Summer Sprinkler Watering Guides
Use these guides to determine how many minutes per week each zone* in your lawn should be watered, based on watering two times per week.
|Fixed Spray Heads||20||23||20||13|
* - Some landscapes might need more or less watering.
Waste of Water Ordinance
This ordinance is intended to discourage residents from using water in excessively wasteful ways.
Activities that can fall under the Waste of Water Ordinance can include, but are not limited to:
• Failure to fix broken sprinklers/sprinkler lines
• Allowing excessive amounts of water to run down the storm drain
• Washing cars or hard surfaces in such a way that allows water to run off of the property
• Watering between 10 a.m. and 6 p.m.
• Exceeding the amount of water necessary to install a new lawn
These regulations are permanent additions to the code, and can be enforced at any time, regardless of the condition of the city’s water supply. The ordinance also allows the city to ticket and fine residents that habitually waste water.
City regulations on the waste of water can be found in section 16-24 of the Municipal Code.
Note: Private well water may be exempt from the city's Waste of Water Ordinance if there is proof that the property has a permitted private well from the state.
• First observed violation: Warning, with a five-day grace period to resolve the issue. Note: the warning notice remains in effect for one year. No grace period is given for any subsequent observed violations.
• Second observed violation: $100 fine for residential accounts and $500 for commercial accounts.
• Third observed violation: $500 fine for residential accounts and $999 for commercial accounts.
• Fourth and subsequent observed violations: $999 fine for both residential and commercial accounts.
Penalties are assessed through the city utility bill for the responsible party's billing account. The responsible party is defined as the owner, manager, supervisor or person who receives the water utility bill - or - the person in charge of the property, facility or operation.
Penalty fees may be appealed up to 10 days from the date the notice of the penalty fee is received.
The city has no water restrictions currently in effect.
Water restrictions are typically measures that are taken when the city’s water supply is believed to be insufficient to meet the needs of the community. They are temporary in nature and are usually only enforced during the lawn irrigation season.
Water restrictions require a resolution from council to be enacted, and then rules are set by city staff to limit the use of water by residents. These rules can include limiting watering to particular days of the week and the kinds of water use activities that are allowed or even a complete ban on outdoor water use.
Slow the Flow Colorado - Free Irrigation Inspection Program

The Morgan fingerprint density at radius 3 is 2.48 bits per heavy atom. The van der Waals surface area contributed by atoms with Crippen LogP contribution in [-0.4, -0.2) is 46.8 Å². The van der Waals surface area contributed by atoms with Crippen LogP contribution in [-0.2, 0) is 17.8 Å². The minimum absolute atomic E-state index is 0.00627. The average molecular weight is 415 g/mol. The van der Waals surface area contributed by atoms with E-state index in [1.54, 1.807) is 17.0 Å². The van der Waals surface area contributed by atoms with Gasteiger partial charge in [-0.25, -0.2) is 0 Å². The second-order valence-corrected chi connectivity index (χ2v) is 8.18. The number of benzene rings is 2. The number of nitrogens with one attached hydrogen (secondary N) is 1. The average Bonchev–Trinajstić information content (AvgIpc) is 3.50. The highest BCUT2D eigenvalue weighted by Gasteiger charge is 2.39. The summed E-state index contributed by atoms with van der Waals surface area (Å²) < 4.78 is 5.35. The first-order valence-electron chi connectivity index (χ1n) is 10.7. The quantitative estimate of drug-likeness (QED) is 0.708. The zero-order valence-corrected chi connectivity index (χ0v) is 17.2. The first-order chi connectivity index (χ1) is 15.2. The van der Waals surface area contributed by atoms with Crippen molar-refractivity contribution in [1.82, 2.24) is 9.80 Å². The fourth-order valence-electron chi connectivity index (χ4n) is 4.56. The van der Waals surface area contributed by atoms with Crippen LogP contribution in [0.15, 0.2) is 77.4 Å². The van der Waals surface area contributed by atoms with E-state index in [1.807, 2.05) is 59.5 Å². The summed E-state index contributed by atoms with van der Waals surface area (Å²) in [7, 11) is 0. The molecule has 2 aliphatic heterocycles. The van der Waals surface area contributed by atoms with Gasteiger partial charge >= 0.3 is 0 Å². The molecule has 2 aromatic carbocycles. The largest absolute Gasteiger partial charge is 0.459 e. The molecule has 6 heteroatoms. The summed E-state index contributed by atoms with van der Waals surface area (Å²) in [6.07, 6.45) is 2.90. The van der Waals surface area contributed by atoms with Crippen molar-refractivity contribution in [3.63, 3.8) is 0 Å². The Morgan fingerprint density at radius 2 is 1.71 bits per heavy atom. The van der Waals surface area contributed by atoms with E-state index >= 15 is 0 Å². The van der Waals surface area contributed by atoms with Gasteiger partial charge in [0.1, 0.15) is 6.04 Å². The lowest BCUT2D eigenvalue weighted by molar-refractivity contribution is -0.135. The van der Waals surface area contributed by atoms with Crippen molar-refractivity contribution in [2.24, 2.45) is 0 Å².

Northglenn residents who have automatic sprinklers for watering turf in their homes can have a FREE inspection of their irrigation systems.
To schedule an appointment, contact the Center for ReSource Conservation (CRC) at 303-999-3824 or go to www.conservationcenter.org.
You will be contacted to set up a 1.5-hour appointment with a trained water auditor.
A sprinkler inspection includes the following:
• A visual inspection to pinpoint any problems in your sprinkler system
• Tests to measure the precipitation rate of your sprinkler system
• Tests to determine how evenly the water is covering the intended area
• Soil sample to determine root depth and soil type
After the inspection, you will receive a customized watering schedule and recommendations and tips to make your system more effective. Plus, get resources for improving your landscape and keeping it beautiful and healthy.
• Regularly check hoses, valves and faucets for leaks
• Set your lawnmower one notch higher. Longer grass means less evaporation
• Use a broom instead of a hose to clean outside
• Monitor your automatic sprinkler system to make there are no leaks and that the water is going where it’s supposed to (not on concrete).
• Run your dishwasher or laundry machine only when full
• Don’t use your toilet as a trash can for tissues and bits of paper
• Turn off the water while brushing your teeth, washing your face, etc. This could save four to 10 gallons of water per day.
• Use a commercial car wash
• Use drought-tolerant plants in your landscaping
• Aerate your lawns in the spring and fall
• Install a rain sensor that will turn off your automatic sprinkler during or after rain
• Install a low-flow showerhead
• Install an aerator on your faucet to reduce water output
• Fix any faucets that are leaking. Typical culprits are worn washers, broken o-rings or faulty fixtures. You can check toilets for leaks by placing 10 drops of food coloring in the tank. Wait 15 minutes, and if the color appears in the bowl, you have a leak.
Worth the Investment
• Purchase a high efficiency (HE) washing machine. They use 27 gallons of water or less per load, while standard washers can use up to 55 gallons. The city offers rebates on HE washers.
• If your toilet was built before 1994, replace it with a low-flush model. The city can reimburse you $75 to help defray the cost, although rebates are available on a first-come, first-served basis. (If you have a high-volume toilet, fill a water bottle and place it in the toilet tank, away from moving parts. This will help you save money every time you flush.)
• Have the city install a water monitor in your home to track usage. These meters are available on loan for 30 days for free, or can be purchased for $80. (Please note that the monitors do not work on all homes.) Call 303-450-8770 for more information.